Peace Boat's Ecoship is a transformational programme to construct the planet's most environmentally sustainable cruise ship. Credit: Peace Boat

Winds of change: how big cruise ships could use futuristic sails to save fuel

Author: Dave Monk

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A major change in the cruise industry is in the air. Wind propulsion – once confined to sailing ships – could soon be harnessed to help large vessels carrying thousands of passengers to cross the oceans

Pioneering shipyard Chantiers de l’Atlantique, which has built icons such as Queen Mary 2, Wonder of the Seas and Celebrity Beyond, is attracting buyers for its Solid Sail technology including Orient Express, which is planning to launch the world's largest sailing ship in 2026.

Ponant has announced it aims to build an emission-free ship using wind propulsion by 2025. And researchers working on fitting devices such as hard sails, suction wings and rotating cylinders to cargo ships report increased interest from cruise lines.

If all this sounds like dreamy designers simply flying a kite, well, flying kites is yet another proposal.

With potentially millions of pounds of savings and the urgency of a net-zero goal, what might look now like science fiction could soon become science fact.

Of course, lines such as Star Clippers, Windstar and Sea Cloud have been using wind power for years. But, with increasing pressure to cut fossil fuels and costs, large ships could soon be built to harness the free energy source alongside other alternatives such as biofuels, battery cells, solar power and hydrogen.

Advocates of wind power say it could provide more than half the energy of a new ship and up to 20 per cent when retrofitted. Some tankers, ferries and fishing vessels already use the technology and well-known names such as Airbus, Renault and Michelin are involved in research.

The technique most likely to be applied to cruise ships is the Solid Sail being developed by Chantiers de l’Atlantique in Saint-Nazaire, France. Like other models being researched, it works on the same principle as plane wings, except it is vertical providing propulsion rather than lift.

Rigs of the hard sails being tested at the port can spin through 360 degrees, stand as high as 230ft, tilt to go under bridges, and concertina down when not in use. The automated system could be controlled by one person on the bridge.

An early version of the design was tested by Ponant on its sailing ship Le Ponant in 2018. Chantiers de l’Atlantique has also worked on a prototype called Silenseas, a 623ft-long ‘ship of the future’ that would carry 300 passengers at speeds of up to 17 knots using sails made from sturdy composite materials to supplement dual-fuel engines.

Nicolas Abiven, Solid Sail project manager at Chantiers de l’Atlantique, said: “The first stage of development has finished and Solid Sail is now ready for market. We have several very serious contacts both for cruising and commercial ships markets.

“We’re very proud to be one of the first companies to supply very large rigs to modern hybrid-propelled ships in order to reduce environmental impact. The market for wind-power technologies is huge and Solid Sail should be one of the key players.”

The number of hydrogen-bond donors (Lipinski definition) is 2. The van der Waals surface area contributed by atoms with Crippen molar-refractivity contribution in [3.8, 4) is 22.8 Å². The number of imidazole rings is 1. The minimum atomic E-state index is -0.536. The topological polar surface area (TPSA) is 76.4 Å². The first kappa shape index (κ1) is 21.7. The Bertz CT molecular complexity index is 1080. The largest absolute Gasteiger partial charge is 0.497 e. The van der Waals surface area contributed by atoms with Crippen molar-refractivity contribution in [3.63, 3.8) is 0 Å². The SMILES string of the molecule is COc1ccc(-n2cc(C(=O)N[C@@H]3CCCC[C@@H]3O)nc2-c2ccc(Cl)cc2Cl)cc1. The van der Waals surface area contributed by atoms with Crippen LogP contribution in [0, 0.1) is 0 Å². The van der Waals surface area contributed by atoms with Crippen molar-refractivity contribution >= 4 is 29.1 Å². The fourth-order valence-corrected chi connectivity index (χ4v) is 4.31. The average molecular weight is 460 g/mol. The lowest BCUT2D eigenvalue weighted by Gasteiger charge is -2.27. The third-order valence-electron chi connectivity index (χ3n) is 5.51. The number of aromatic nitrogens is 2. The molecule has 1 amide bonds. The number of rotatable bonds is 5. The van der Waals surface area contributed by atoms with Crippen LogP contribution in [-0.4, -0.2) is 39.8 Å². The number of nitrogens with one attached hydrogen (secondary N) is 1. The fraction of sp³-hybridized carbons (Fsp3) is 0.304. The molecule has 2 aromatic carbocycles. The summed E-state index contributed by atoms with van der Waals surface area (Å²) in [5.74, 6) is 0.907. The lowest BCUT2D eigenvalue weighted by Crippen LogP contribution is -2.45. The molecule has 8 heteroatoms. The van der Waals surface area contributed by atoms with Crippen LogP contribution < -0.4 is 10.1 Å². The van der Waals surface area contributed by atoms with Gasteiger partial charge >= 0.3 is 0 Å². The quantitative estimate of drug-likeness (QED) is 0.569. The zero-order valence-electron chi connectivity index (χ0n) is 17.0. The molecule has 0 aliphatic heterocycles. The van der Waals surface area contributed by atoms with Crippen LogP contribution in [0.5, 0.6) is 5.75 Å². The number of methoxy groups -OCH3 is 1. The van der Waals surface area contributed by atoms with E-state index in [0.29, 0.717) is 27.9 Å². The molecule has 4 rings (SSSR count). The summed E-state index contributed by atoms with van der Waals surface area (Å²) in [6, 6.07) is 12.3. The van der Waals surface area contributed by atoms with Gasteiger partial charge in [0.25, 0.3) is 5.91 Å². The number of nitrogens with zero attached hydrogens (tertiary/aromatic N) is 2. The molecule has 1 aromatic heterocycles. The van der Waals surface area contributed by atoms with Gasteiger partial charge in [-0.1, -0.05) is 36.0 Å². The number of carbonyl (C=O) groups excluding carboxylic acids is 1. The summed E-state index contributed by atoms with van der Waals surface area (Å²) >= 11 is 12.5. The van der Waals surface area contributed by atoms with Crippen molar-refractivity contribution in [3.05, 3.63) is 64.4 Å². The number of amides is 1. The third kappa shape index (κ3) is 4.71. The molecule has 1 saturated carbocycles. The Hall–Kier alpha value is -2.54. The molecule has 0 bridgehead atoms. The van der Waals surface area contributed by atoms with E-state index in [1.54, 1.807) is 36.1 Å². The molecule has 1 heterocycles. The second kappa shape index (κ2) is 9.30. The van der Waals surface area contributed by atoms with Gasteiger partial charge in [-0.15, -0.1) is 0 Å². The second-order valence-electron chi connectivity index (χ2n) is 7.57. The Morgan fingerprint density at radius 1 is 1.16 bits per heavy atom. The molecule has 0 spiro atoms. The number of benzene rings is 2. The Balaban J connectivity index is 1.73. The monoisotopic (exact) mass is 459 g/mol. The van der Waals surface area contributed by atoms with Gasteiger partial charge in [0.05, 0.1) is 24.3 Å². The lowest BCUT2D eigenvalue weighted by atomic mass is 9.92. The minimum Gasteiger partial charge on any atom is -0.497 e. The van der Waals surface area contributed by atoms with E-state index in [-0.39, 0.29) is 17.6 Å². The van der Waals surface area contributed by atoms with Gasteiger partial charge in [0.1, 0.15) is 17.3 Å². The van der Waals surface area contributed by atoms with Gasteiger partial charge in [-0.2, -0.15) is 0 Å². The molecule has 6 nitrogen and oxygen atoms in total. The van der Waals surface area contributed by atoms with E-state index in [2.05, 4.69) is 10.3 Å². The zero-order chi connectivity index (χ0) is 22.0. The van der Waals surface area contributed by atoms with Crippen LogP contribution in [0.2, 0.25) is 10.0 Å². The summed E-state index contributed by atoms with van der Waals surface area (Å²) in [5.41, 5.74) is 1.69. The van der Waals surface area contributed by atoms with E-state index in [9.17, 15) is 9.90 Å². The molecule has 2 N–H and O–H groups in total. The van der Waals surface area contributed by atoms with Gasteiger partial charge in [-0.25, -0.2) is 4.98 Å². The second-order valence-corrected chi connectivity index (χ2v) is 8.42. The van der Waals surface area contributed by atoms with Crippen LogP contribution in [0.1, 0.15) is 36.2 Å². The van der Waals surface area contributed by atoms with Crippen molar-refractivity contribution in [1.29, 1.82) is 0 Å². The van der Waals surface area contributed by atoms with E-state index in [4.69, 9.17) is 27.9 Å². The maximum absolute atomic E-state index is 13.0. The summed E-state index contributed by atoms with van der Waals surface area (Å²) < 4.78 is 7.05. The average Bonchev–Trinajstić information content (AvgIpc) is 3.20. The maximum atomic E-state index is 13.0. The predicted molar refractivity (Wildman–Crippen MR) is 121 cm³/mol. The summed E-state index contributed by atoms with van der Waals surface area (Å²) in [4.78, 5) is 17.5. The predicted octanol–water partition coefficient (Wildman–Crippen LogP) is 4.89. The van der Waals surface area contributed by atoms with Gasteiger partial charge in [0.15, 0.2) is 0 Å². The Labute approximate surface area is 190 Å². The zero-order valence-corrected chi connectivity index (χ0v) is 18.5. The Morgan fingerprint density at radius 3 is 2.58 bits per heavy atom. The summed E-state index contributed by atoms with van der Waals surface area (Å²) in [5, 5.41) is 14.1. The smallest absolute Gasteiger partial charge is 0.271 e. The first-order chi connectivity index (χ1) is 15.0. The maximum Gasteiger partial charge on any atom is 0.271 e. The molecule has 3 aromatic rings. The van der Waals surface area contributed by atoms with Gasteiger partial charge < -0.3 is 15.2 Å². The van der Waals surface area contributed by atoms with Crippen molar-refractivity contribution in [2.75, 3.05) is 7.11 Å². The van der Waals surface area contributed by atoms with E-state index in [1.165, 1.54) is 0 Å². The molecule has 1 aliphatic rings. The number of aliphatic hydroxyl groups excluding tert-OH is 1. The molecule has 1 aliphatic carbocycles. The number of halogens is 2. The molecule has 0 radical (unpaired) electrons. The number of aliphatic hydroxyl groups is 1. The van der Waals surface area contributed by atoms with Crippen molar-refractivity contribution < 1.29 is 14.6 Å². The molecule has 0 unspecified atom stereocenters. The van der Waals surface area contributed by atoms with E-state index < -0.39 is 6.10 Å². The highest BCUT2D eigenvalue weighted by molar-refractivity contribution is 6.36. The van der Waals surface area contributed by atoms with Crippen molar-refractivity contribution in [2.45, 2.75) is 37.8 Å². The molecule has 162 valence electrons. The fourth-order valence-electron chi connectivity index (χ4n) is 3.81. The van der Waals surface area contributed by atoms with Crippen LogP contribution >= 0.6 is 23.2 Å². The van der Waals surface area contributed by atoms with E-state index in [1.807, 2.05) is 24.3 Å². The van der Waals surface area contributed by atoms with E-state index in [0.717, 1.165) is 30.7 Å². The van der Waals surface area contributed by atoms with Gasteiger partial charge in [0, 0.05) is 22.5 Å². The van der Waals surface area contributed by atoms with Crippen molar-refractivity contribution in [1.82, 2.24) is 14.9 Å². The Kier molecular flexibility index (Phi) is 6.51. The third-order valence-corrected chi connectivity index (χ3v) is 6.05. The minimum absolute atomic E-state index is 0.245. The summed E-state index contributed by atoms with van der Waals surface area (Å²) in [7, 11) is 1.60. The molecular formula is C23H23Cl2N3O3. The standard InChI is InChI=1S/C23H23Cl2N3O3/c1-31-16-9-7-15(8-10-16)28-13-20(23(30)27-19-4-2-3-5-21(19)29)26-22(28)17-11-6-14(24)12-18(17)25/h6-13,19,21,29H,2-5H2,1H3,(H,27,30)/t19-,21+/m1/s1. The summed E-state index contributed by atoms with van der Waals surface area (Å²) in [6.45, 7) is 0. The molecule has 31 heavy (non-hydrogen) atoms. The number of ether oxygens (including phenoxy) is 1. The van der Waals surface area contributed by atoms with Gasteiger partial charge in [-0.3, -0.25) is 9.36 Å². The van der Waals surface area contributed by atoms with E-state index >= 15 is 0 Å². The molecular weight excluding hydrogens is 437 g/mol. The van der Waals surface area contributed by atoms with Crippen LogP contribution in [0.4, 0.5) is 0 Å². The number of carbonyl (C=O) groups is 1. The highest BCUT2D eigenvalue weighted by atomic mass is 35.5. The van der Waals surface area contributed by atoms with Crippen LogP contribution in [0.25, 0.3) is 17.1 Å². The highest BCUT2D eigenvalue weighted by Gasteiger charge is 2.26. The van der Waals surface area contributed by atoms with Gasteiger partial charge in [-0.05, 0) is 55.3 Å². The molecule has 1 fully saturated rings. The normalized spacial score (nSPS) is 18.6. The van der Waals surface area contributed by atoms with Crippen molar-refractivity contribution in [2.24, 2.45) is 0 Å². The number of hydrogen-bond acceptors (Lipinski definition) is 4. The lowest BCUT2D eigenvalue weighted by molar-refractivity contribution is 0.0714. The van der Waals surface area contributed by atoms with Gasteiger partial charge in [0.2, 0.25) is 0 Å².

The technology has been certified by the international body Bureau Veritas, whose technology leader, Aude Leblanc, said: “Solid Sail is exciting as it provides a simple and safe solution to reduce emissions on cruise ships.”

French shipyard Chantiers de l’Atlantique has tested its Solid Sail system. Credit: Chantiers de l’Atlantique

Orient Express's 54-suite ship, Orient Express Silenseas, will be 220 metres long and feature two pools, two restaurants and a speakeasy bar when it launches in 2026. A sister vessel is already on the order books.

Ponant is also drawing up plans for its emission-free ship using several green energy sources, including wind propulsion. CEO Hervé Gastinel said: “After launching the first ever hybrid-electric LNG ship, Le Commandant Charcot, investigating wind power was the next logical step. We have the best people working on creating the best of the best, a ship that will help us achieve and continue to work towards our sustainability goal.”

Three years ago, MSC Cruises signed a memorandum of understanding with Chantiers de l’Atlantique to develop prototype vessels by 2050 which would “explore opportunities that wind power and other advanced technologies could bring to passenger shipping.”

Linden Coppell, the cruise line’s vice president of sustainability, said: “We are totally committed to investigate all potential solutions thoroughly to get us to net zero carbon emissions and wind power is one aspect that we will continue to evaluate.”

Orient Express will launch a stunning 721ft cruise ship called Silenseas in 2026. Credit: Orient Express

The MSC Group is part of a EU-backed research consortium looking at alternative fuels. Ms Coppell said: “As part of the project, fixed sails will be fitted to a bulk carrier and we will be able to better understand how this could possibly be applied to the cruise industry and integrated with other zero-emissions technologies.”